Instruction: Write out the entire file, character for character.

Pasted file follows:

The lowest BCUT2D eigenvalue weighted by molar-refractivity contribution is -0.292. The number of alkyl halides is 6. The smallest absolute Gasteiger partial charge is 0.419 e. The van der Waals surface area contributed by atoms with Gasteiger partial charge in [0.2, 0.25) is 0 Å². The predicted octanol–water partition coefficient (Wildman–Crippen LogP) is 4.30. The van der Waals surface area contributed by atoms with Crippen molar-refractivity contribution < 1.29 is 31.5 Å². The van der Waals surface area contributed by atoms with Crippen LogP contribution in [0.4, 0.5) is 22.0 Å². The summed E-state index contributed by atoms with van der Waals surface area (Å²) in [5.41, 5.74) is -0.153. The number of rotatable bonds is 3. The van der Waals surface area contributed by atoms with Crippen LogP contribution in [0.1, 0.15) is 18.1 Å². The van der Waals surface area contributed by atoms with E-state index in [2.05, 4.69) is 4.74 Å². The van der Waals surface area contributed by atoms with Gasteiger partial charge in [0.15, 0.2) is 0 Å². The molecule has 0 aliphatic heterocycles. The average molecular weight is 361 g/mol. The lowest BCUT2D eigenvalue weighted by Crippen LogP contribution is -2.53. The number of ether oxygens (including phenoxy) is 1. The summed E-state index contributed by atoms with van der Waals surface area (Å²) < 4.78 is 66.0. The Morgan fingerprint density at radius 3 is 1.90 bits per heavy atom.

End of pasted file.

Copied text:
The lowest BCUT2D eigenvalue weighted by molar-refractivity contribution is -0.292. The number of alkyl halides is 6. The smallest absolute Gasteiger partial charge is 0.419 e. The van der Waals surface area contributed by atoms with Gasteiger partial charge in [0.2, 0.25) is 0 Å². The predicted octanol–water partition coefficient (Wildman–Crippen LogP) is 4.30. The van der Waals surface area contributed by atoms with Crippen molar-refractivity contribution < 1.29 is 31.5 Å². The van der Waals surface area contributed by atoms with Crippen LogP contribution in [0.4, 0.5) is 22.0 Å². The summed E-state index contributed by atoms with van der Waals surface area (Å²) in [5.41, 5.74) is -0.153. The number of rotatable bonds is 3. The van der Waals surface area contributed by atoms with Crippen LogP contribution in [0.1, 0.15) is 18.1 Å². The van der Waals surface area contributed by atoms with E-state index in [2.05, 4.69) is 4.74 Å². The van der Waals surface area contributed by atoms with Gasteiger partial charge in [0.15, 0.2) is 0 Å². The molecule has 0 aliphatic heterocycles. The average molecular weight is 361 g/mol. The lowest BCUT2D eigenvalue weighted by Crippen LogP contribution is -2.53. The number of ether oxygens (including phenoxy) is 1. The summed E-state index contributed by atoms with van der Waals surface area (Å²) < 4.78 is 66.0. The Morgan fingerprint density at radius 3 is 1.90 bits per heavy atom.